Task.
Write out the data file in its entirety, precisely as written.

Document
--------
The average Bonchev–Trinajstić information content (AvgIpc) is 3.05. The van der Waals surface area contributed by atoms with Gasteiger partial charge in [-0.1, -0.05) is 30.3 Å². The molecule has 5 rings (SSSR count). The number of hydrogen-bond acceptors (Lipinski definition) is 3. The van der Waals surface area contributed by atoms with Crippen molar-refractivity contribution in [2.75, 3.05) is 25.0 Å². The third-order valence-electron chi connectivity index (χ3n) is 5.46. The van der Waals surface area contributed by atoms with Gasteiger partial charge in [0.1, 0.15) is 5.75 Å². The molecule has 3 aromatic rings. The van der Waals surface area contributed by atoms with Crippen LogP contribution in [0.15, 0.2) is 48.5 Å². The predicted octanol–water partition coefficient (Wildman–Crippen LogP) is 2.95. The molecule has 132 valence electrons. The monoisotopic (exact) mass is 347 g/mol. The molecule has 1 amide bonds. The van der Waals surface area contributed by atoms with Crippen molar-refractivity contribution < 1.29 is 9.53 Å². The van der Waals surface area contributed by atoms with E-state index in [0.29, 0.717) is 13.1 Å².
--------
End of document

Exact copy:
The average Bonchev–Trinajstić information content (AvgIpc) is 3.05. The van der Waals surface area contributed by atoms with Gasteiger partial charge in [-0.1, -0.05) is 30.3 Å². The molecule has 5 rings (SSSR count). The number of hydrogen-bond acceptors (Lipinski definition) is 3. The van der Waals surface area contributed by atoms with Crippen molar-refractivity contribution in [2.75, 3.05) is 25.0 Å². The third-order valence-electron chi connectivity index (χ3n) is 5.46. The van der Waals surface area contributed by atoms with Gasteiger partial charge in [0.1, 0.15) is 5.75 Å². The molecule has 3 aromatic rings. The van der Waals surface area contributed by atoms with Crippen LogP contribution in [0.15, 0.2) is 48.5 Å². The predicted octanol–water partition coefficient (Wildman–Crippen LogP) is 2.95. The molecule has 132 valence electrons. The monoisotopic (exact) mass is 347 g/mol. The molecule has 1 amide bonds. The van der Waals surface area contributed by atoms with Crippen molar-refractivity contribution < 1.29 is 9.53 Å². The van der Waals surface area contributed by atoms with E-state index in [0.29, 0.717) is 13.1 Å².